Korean Food Pleasures
Having spent a lot of time in Asia, I’ve had the great fortune of sampling some very tasty, and not so tasty foods. In Thailand, for example, I had crocodile steak, which was very nice and tender.
In Korea, I’ve developed a taste for some less likely foods. The strangest of which, according to my wife, is Beondegi, or in English, Silkworm. I don’t know many foreigners who enjoy them, but they’re one of my favourite snacks. I love to munch on their little legs and shells.
While Beondegi is more of an occasional treat, I regularly enjoy a bowl of fresh seaweed with a touch of balsamic vinegar mixed in for luck. Again, Rachel isn’t happy about the ‘seaside smell’ in our fridge, and doesn’t understand why I like it, but it reminds me of the mussels I used to get at home, and because seaweed is green, I’ve decided that it must be healthy for me.
I also quite enjoy chicken butt. It’s chewy, and particularly enjoyable after a few drinks.
I haven’t eaten live squid yet. Whenever I see the tentacles moving around frantically I just imagine them strangling me from the inside.
I’ve avoided eating dog, and will continue to avoid it, unless I’m stranded on an island of dogs with no other food to eat.
When looking at it from an outsider’s perspective, we eat some strange things in the British Isles too. Whoever thought of shoving a sheep’s heart, liver and lungs into its own stomach and eating it (haggis), was either very creative, or very disturbed. And black pudding, otherwise known as pig’s blood, doesn’t sound too appetizing, unless you’re a vampire with a conscience. Nevertheless, I love them both, and I’m looking forward to sampling them once more next year.
How I Created The Image – Before/After Post-Processing
The two original exposures before cropping
The Cool Bits – Technical Info
Processing Time: 45 minutes
Exposure Blending method: Luminosity Masks
No. of Exposures: 2
EV Range: -1, 0
Focal Length: 14mm
Lens: Nikkor 14-24mm f/2.8
Camera: Nikon D800
Plugins: Nik Color Efex
Luminosity Masks: Brights 3 to control some highlights
Workflow Explanation – The Flash
This was one of the longest post-processing workflows I’ve done in a while. Most of the time was taken up cleaning the image. As you can see in the before image, there was a lot of litter/cigarette buds on the road and grass. I used the clone stamp to get rid of this.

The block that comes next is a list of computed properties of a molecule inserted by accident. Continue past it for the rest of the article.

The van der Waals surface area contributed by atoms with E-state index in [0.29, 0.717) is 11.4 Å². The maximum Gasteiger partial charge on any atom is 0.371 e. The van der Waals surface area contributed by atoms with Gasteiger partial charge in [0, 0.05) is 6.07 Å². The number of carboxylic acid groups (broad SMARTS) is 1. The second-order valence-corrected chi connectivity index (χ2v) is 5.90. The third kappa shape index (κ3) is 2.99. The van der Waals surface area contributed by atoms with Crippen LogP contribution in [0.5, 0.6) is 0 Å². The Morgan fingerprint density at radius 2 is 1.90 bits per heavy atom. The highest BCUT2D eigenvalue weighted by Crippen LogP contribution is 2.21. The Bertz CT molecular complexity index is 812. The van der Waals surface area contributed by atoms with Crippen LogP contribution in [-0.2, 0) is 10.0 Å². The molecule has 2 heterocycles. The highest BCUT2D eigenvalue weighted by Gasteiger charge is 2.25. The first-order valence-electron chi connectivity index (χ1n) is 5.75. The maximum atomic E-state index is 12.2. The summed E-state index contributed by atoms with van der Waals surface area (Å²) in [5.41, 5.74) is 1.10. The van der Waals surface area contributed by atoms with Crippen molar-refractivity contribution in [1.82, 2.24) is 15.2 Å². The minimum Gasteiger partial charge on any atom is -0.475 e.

The second, equally time-consuming task, was cleaning the many points of lens flare that were created from both the main street light in the centre of the image, and the lights from passing cars. With shorter exposures (this was a 20-second exposure), and when there’s one main source of lens flare, I use this technique to come out with clean images: How To Avoid Lens Flare In Your Images.
With this shot I used a combination of the Patch tool, and Clone stamp to clear away most of the flare.
To begin with, before I cleaned the image as mentioned above, I edited the two exposures in ACR. I wanted to create a very colourful scene, with a few strong primary colours. I knew that the sky I’d originally captured wouldn’t compliment the green/yellow/red light trails in the sky, so I slid the Temperature slider almost completely to the left, which gave the image a strong blue cast. This also gave the road a cooler tone, which helped the painted yellow line stand out. This was extremely important, compositionally, as I wanted to emphasize the almost-symmetrical shapes of this line and the strong green/yellow light trails above. I then increased the Clarity slider to around +20 to add a little local contrast throughout the image.
After editing in ACR, it wasn’t a simple case of blending the exposures in Photoshop. I had to double process the darker exposure first. In other words, I had to process the darker exposure twice in ACR so that this image could serve two functions. If you’re new to Double Processing, I highly recommend this tutorial: How To Double Process A Single RAW File